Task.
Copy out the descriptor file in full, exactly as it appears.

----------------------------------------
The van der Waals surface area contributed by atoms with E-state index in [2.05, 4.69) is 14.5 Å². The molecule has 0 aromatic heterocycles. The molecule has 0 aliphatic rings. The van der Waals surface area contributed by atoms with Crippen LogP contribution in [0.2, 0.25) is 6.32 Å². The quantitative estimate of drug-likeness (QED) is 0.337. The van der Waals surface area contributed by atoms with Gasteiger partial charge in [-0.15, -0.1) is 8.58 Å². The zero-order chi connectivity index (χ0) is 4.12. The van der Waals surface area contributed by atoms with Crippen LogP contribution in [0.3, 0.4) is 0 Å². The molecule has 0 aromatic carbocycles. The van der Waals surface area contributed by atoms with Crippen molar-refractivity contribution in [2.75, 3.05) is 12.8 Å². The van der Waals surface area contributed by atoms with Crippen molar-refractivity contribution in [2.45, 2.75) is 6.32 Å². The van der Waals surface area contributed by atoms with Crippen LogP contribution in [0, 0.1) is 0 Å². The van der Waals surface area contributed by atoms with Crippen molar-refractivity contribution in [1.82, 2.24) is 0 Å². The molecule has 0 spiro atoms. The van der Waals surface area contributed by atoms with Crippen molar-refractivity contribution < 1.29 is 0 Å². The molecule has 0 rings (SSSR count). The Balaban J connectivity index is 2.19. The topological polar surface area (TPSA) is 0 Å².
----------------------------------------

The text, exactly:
The van der Waals surface area contributed by atoms with E-state index in [2.05, 4.69) is 14.5 Å². The molecule has 0 aromatic heterocycles. The molecule has 0 aliphatic rings. The van der Waals surface area contributed by atoms with Crippen LogP contribution in [0.2, 0.25) is 6.32 Å². The quantitative estimate of drug-likeness (QED) is 0.337. The van der Waals surface area contributed by atoms with Gasteiger partial charge in [-0.15, -0.1) is 8.58 Å². The zero-order chi connectivity index (χ0) is 4.12. The van der Waals surface area contributed by atoms with Crippen LogP contribution in [0.3, 0.4) is 0 Å². The molecule has 0 aromatic carbocycles. The van der Waals surface area contributed by atoms with Crippen molar-refractivity contribution in [2.75, 3.05) is 12.8 Å². The van der Waals surface area contributed by atoms with Crippen molar-refractivity contribution in [2.45, 2.75) is 6.32 Å². The van der Waals surface area contributed by atoms with Crippen LogP contribution in [0, 0.1) is 0 Å². The van der Waals surface area contributed by atoms with Crippen molar-refractivity contribution in [1.82, 2.24) is 0 Å². The molecule has 0 spiro atoms. The van der Waals surface area contributed by atoms with Crippen molar-refractivity contribution < 1.29 is 0 Å². The molecule has 0 rings (SSSR count). The Balaban J connectivity index is 2.19. The topological polar surface area (TPSA) is 0 Å².